QuickLinks 121 - 25 June 1999
Legal and regulatory issues
- Britain wants EU secrets on net (Guardian) The secretive committees that run most European Union affairs will have to publish details of their proceedings on the internet if a reform drafted by Britain and backed by Germany and Scandinavian countries is passed.
- Canada To Test Tax Filing Over The Internet (Reuters) Half of the seven million Canadians who used software and computer-generated paper returns to file their 1998 taxes will receive an invitation from Revenue Canada to participate in the trial program to file their tax returns over the Internet.
- Federal Search Site Boomerangs (Wired) A search engine "relaunched" itself as a for-profit business in response to Clinton Administration concerns that the site unfairly charged fees for access to government documents.
- UK - Museums call for online funding (BBC) British museums are asking for £35m to pay for an explosion in online access to the country's arts and antiquities.
- UK - New Information Laws criticised (Heise Online) Plans by Tony Blair's government to introduce a Freedom of Information law have been condemned by MPs and campaigners.
- USA - Consumer Protection in the Global Electronic Marketplace (FTC) A conference hosted by the Federal Trade Commission on "Consumer Protection in the Global Electronic Marketplace" was held in Washington on 8-9 June. The conference was intended to encourage a dialogue on how to address issues such as consumer protection in business-to-consumer e-commerce, on-line disclosures, authentication, jurisdiction, and the role of industry, consumers and government.
- USA - Medical Quacks Exploiting Internet Users - FTC (Newsbytes) A new two-pronged FTC campaign, Operation Cure-All, aims to educate consumers about health scams and bring to justice those entrepreneurs who make bogus claims. As a part of the campaign, the FTC has filed cases against four Websites that made deceptive claims about purported cures for illnesses such as arthritis, heart disease and cancer.
- USA - Internet industry group to focus on 'consumer protection' (Computer World)
- Cable ISP choice possible (CNN) GTE and America Online said tests on a local GTE cable system proved the feasibility of operating such networks on an "open access" basis. Such open access would allow customers to select from an Internet service providers (ISP) of their choice. See also AOL, Cable Execs, Sprint Square Off Over Broadband Access (Newsbytes)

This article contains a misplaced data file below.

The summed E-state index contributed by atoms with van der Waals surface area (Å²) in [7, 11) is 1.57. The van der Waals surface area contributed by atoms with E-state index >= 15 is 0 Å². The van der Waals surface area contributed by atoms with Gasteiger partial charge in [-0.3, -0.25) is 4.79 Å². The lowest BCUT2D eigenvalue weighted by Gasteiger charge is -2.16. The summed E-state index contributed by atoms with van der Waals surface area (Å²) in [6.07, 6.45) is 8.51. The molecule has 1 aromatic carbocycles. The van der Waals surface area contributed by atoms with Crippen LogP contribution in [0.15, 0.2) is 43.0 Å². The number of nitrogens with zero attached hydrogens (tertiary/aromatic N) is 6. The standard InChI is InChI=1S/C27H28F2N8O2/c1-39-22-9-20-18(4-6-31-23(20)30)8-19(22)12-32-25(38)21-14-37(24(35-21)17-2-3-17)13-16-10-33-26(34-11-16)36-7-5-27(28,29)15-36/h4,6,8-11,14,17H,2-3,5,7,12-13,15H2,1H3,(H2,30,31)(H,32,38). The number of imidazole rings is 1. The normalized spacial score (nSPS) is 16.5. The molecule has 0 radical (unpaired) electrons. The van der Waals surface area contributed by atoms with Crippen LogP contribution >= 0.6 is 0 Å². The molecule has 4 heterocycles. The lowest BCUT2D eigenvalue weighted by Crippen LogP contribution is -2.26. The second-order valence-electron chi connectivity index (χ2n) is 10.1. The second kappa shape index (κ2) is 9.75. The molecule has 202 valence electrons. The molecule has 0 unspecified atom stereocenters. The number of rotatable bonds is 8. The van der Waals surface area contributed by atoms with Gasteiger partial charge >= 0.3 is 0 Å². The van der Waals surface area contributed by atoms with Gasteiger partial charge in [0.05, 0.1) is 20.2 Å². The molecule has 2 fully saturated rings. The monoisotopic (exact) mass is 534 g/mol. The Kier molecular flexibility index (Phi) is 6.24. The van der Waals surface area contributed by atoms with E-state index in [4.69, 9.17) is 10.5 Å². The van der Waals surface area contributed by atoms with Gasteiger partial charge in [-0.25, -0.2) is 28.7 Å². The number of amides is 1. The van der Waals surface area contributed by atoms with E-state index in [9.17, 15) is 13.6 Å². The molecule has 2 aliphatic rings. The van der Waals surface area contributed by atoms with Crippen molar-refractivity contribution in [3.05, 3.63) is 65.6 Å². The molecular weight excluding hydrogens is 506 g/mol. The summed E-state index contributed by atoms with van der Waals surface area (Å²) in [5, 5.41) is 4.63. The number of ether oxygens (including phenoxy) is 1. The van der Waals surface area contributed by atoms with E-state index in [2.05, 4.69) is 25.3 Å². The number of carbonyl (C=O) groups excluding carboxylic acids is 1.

- Fight For Open Cable Access Heats Up In San Francisco (Newsbytes) San Francisco's Public Utilities and Deregulation Committee rejected a proposal by city staff that would have granted AT&T exclusive access to the city's cable lines in exchange for a promise to upgrade the city’s antiquated cable system.
- USA - Kennard Promotes Internet Policy (Associated Press) The chairman of the Federal Communications Commission predicts chaos if local governments are allowed to determine the technical standards for high-speed Internet access and cable television systems.
- MS outlines privacy protection policy (PC Week) Microsoft outlined its online consumer protection policies while at the same time pledging not to buy ads on sites lacking similar protections. In particular, Microsoft is making available a new Privacy Wizard that uses a set of guidelines created by the W3C to help Web sites craft privacy policies.
- Judge Rejects Online Critic's Efforts to Remain Anonymous (New York Times (registration required)) A California judge allowed Xircom , a modem company, to request the unmasking of an anonymous online critic, rejecting arguments from the critic's lawyers that the subpoena would violate his free speech rights.
- USA - Consumer Group to Fight DoubleClick Deal (CNET News.com) A group of consumer advocates is planning to demand that federal regulators block the proposed $1 billion merger of Internet advertiser DoubleClick and market researcher Abacus Direct, criticizing the deal as an assault on personal privacy. see also DoubleClick: A cross-media behemoth? (ZDNet)
- USA - Small Banks Speak Up On Privacy (Electronic Banker) America's Community Bankers and the Independent Community Bankers of America - the trade groups representing thrifts and community banks, respectively - are urging members of Congress to reject privacy proposals they say could be particularly harmful to small banks.